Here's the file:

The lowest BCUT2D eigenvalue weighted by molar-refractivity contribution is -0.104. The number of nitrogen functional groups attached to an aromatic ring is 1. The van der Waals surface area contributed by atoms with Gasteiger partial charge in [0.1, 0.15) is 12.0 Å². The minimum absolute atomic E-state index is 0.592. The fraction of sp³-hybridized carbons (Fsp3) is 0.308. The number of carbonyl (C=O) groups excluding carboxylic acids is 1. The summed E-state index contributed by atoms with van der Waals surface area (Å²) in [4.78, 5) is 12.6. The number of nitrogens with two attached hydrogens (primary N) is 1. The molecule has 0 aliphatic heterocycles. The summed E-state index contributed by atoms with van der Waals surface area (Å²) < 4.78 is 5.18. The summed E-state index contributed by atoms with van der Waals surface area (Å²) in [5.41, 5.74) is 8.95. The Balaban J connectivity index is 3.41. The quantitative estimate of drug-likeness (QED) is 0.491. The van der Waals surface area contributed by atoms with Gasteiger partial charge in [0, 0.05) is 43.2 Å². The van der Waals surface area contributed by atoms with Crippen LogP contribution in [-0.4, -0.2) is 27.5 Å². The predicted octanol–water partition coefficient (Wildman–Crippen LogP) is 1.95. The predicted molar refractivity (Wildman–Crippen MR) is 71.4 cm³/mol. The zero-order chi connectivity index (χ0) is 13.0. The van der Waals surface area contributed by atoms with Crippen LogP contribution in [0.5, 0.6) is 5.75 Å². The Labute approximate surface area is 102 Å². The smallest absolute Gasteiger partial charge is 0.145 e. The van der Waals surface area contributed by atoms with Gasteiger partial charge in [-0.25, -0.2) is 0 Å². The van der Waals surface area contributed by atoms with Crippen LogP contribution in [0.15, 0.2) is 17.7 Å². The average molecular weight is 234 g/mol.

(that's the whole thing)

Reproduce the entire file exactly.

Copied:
The lowest BCUT2D eigenvalue weighted by molar-refractivity contribution is -0.104. The number of nitrogen functional groups attached to an aromatic ring is 1. The van der Waals surface area contributed by atoms with Gasteiger partial charge in [0.1, 0.15) is 12.0 Å². The minimum absolute atomic E-state index is 0.592. The fraction of sp³-hybridized carbons (Fsp3) is 0.308. The number of carbonyl (C=O) groups excluding carboxylic acids is 1. The summed E-state index contributed by atoms with van der Waals surface area (Å²) in [4.78, 5) is 12.6. The number of nitrogens with two attached hydrogens (primary N) is 1. The molecule has 0 aliphatic heterocycles. The summed E-state index contributed by atoms with van der Waals surface area (Å²) < 4.78 is 5.18. The summed E-state index contributed by atoms with van der Waals surface area (Å²) in [5.41, 5.74) is 8.95. The Balaban J connectivity index is 3.41. The quantitative estimate of drug-likeness (QED) is 0.491. The van der Waals surface area contributed by atoms with Gasteiger partial charge in [0, 0.05) is 43.2 Å². The van der Waals surface area contributed by atoms with Crippen LogP contribution in [-0.4, -0.2) is 27.5 Å². The predicted octanol–water partition coefficient (Wildman–Crippen LogP) is 1.95. The predicted molar refractivity (Wildman–Crippen MR) is 71.4 cm³/mol. The zero-order chi connectivity index (χ0) is 13.0. The van der Waals surface area contributed by atoms with Crippen LogP contribution in [0.5, 0.6) is 5.75 Å². The Labute approximate surface area is 102 Å². The smallest absolute Gasteiger partial charge is 0.145 e. The van der Waals surface area contributed by atoms with Gasteiger partial charge in [-0.25, -0.2) is 0 Å². The van der Waals surface area contributed by atoms with Crippen LogP contribution in [0.15, 0.2) is 17.7 Å². The average molecular weight is 234 g/mol.